The Phantom Band – Everybody Knows It’s True (2010 / 2011)
This is the greatest bone-rattling, choral-rock sea-shanty in the universe. It’s being released as a single soon, but it first reared its (hydra)head on last year’s magic album, ‘The Wants’, (review from The List below), and it stopped me in my tracks. I didn’t know whether to dance or cry at its churning folk, its primal psychedelia, its heavenly chorus, its prowling bass. I did neither, in the end. I just listened. Again. And again. And again.
The Phantom Band: The Wants (Chemikal Underground)
Does the burden of expectation weigh heavy on The Phantom Band? Not on this watch. Despite being charged with the task of living up to a near-perfect debut (Checkmate Savage), they rebound like the singular tribe they are: answerable to themselves; comparable to no-one.
The first of many striking things about The Wants is how much it sounds like The Phantom Band: all primitive alt-folk, kraut-rock grooves and warped, time-travelling pop – and feral with their vivid and thrilling sci-fi / gothic / paranoid vernacular.
There are several evolutions too. The Glasgow-based rabble flaunt more electro muscle – most notably on the Eurythmics-impaling ‘O’, whose zombie-disco hooks and trills are a remix away from conquering Ibiza; and on the kilted glam-stomp of ‘A Glamour’ (think Ultravox meets Wounded Knee).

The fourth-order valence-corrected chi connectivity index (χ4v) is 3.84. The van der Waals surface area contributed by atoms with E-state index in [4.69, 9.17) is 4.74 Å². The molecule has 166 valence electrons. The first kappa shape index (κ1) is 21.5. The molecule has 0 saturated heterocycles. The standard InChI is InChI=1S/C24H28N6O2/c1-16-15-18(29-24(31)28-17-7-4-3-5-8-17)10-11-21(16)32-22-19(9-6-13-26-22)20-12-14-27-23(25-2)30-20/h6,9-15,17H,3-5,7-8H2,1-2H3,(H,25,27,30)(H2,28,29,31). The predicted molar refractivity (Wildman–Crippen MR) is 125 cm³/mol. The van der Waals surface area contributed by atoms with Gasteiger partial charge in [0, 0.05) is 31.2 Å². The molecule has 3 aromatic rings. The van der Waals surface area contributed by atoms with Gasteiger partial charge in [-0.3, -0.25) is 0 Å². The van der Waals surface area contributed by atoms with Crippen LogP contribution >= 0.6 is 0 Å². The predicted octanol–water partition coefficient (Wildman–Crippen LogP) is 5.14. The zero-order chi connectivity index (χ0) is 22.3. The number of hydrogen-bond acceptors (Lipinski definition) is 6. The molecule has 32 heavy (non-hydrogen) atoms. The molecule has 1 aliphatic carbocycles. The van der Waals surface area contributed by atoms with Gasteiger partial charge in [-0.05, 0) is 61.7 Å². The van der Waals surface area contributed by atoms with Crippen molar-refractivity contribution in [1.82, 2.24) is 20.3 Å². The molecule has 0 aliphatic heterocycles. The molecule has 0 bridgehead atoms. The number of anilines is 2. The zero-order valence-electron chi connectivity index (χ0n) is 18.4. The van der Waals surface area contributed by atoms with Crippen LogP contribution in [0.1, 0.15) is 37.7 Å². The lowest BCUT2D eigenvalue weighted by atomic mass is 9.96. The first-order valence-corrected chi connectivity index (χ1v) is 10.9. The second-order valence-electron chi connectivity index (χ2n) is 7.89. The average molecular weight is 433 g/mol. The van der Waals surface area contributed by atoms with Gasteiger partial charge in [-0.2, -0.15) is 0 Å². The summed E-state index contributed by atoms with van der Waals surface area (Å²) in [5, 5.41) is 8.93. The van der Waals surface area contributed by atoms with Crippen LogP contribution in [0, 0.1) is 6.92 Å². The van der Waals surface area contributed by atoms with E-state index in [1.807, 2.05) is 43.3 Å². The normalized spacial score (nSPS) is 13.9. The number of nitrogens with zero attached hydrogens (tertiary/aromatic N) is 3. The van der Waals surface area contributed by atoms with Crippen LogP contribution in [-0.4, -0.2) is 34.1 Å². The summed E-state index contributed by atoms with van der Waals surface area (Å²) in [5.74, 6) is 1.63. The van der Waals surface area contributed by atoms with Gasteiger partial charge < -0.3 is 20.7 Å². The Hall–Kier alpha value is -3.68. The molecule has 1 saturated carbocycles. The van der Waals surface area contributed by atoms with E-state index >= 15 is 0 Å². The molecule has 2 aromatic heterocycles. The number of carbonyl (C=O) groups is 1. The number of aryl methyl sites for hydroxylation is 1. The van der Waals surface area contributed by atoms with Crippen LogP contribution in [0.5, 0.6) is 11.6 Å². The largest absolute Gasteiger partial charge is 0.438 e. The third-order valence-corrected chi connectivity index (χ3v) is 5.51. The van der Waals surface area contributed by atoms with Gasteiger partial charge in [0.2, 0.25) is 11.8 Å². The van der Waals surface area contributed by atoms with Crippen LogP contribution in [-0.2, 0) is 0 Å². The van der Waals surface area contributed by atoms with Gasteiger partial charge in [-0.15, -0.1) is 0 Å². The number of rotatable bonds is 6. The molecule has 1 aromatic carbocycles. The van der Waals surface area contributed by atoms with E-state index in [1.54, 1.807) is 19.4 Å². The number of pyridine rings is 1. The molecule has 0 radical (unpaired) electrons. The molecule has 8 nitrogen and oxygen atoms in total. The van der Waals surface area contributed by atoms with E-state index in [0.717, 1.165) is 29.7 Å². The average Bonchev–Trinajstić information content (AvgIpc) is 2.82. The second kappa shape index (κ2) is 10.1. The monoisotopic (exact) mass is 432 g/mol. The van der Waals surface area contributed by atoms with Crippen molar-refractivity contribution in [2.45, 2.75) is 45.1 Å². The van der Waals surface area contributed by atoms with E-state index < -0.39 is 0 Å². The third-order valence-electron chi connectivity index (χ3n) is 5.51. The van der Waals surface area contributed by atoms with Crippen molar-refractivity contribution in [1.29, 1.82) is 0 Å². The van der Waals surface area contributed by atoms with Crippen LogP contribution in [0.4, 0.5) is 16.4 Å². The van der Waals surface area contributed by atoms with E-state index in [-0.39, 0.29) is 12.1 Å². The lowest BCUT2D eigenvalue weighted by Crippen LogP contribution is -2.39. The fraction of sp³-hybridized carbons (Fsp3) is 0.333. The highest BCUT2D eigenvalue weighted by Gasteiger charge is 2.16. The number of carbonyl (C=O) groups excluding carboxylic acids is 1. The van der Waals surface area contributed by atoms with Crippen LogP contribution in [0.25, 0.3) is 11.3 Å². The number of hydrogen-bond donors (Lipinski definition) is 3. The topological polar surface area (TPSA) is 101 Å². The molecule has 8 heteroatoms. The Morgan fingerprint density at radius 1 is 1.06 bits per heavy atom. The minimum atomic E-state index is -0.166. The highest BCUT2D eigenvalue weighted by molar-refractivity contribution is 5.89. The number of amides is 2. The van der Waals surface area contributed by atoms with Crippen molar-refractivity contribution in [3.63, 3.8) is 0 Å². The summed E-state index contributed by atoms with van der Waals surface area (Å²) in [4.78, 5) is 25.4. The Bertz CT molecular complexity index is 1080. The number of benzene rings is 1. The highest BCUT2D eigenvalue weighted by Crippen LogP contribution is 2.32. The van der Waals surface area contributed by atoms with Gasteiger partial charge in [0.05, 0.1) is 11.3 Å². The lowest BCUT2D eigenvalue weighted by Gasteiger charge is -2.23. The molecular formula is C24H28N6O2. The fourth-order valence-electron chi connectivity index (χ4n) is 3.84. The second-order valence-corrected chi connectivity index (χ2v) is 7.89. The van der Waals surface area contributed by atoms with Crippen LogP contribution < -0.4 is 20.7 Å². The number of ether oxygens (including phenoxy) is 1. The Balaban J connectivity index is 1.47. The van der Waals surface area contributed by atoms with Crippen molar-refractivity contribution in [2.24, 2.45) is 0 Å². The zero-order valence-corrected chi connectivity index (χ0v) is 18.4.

Aural incongruities are also in vogue (actually, make that En Vogue) on The Wants – singer Rick Anthony’s ever-glorious Bonny Prince Billy-isms are bludgeoned by motorik riffage mid-way through the cosmic ‘The None of One’ – and their range of vocal expression is vast: they dabble with poly-rhythms; there are invocations of Vincent Price. ‘Everybody Knows It’s True’ is a case in point: a stunning, disorientating ode to (what else?) sad rainbows, shape-shifting and secret cats.
The rest of the album is no less affecting – from the livid fever-throes of ‘Into the Corn’ (there’s oft a glint of Heavy Metal in their imagery) to the beatific shimmer of ‘Walls’.
The Wants is bigger than us all. Long may The Phantom Band break hearts and mountainsides.
(Nicola Meighan, The List, October 2010)
Buy Phantom Band goodness and see lives dates here.